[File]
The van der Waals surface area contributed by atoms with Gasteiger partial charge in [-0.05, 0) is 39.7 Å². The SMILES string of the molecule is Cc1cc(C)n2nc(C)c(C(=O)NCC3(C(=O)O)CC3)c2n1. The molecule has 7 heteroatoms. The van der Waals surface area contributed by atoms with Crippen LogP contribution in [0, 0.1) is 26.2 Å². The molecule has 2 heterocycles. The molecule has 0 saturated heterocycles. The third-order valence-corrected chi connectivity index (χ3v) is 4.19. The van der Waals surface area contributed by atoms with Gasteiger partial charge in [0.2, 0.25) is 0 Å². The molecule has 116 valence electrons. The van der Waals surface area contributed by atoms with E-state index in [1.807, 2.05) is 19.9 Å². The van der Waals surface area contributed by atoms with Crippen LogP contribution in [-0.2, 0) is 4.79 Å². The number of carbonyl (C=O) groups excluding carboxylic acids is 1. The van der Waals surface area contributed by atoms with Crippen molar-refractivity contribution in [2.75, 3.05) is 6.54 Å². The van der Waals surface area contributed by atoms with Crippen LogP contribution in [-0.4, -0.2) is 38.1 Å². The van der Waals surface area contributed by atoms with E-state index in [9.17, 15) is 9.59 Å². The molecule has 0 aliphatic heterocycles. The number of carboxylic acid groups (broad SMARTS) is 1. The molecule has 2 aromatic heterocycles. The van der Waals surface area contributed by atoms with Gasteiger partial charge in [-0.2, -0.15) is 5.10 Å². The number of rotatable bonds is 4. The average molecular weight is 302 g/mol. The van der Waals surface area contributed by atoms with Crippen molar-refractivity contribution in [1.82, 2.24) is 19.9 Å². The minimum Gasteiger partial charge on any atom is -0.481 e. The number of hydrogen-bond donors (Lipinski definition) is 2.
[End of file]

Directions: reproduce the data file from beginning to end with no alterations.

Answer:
The van der Waals surface area contributed by atoms with Gasteiger partial charge in [-0.05, 0) is 39.7 Å². The SMILES string of the molecule is Cc1cc(C)n2nc(C)c(C(=O)NCC3(C(=O)O)CC3)c2n1. The molecule has 7 heteroatoms. The van der Waals surface area contributed by atoms with Crippen LogP contribution in [0, 0.1) is 26.2 Å². The molecule has 2 heterocycles. The molecule has 0 saturated heterocycles. The third-order valence-corrected chi connectivity index (χ3v) is 4.19. The van der Waals surface area contributed by atoms with Gasteiger partial charge in [0.2, 0.25) is 0 Å². The molecule has 116 valence electrons. The van der Waals surface area contributed by atoms with E-state index in [1.807, 2.05) is 19.9 Å². The van der Waals surface area contributed by atoms with Crippen LogP contribution in [-0.2, 0) is 4.79 Å². The number of carbonyl (C=O) groups excluding carboxylic acids is 1. The van der Waals surface area contributed by atoms with Crippen molar-refractivity contribution in [2.75, 3.05) is 6.54 Å². The van der Waals surface area contributed by atoms with Crippen LogP contribution in [-0.4, -0.2) is 38.1 Å². The van der Waals surface area contributed by atoms with E-state index in [9.17, 15) is 9.59 Å². The molecule has 0 aliphatic heterocycles. The number of carboxylic acid groups (broad SMARTS) is 1. The molecule has 2 aromatic heterocycles. The van der Waals surface area contributed by atoms with Gasteiger partial charge in [-0.2, -0.15) is 5.10 Å². The number of rotatable bonds is 4. The average molecular weight is 302 g/mol. The van der Waals surface area contributed by atoms with Crippen molar-refractivity contribution in [1.82, 2.24) is 19.9 Å². The minimum Gasteiger partial charge on any atom is -0.481 e. The number of hydrogen-bond donors (Lipinski definition) is 2.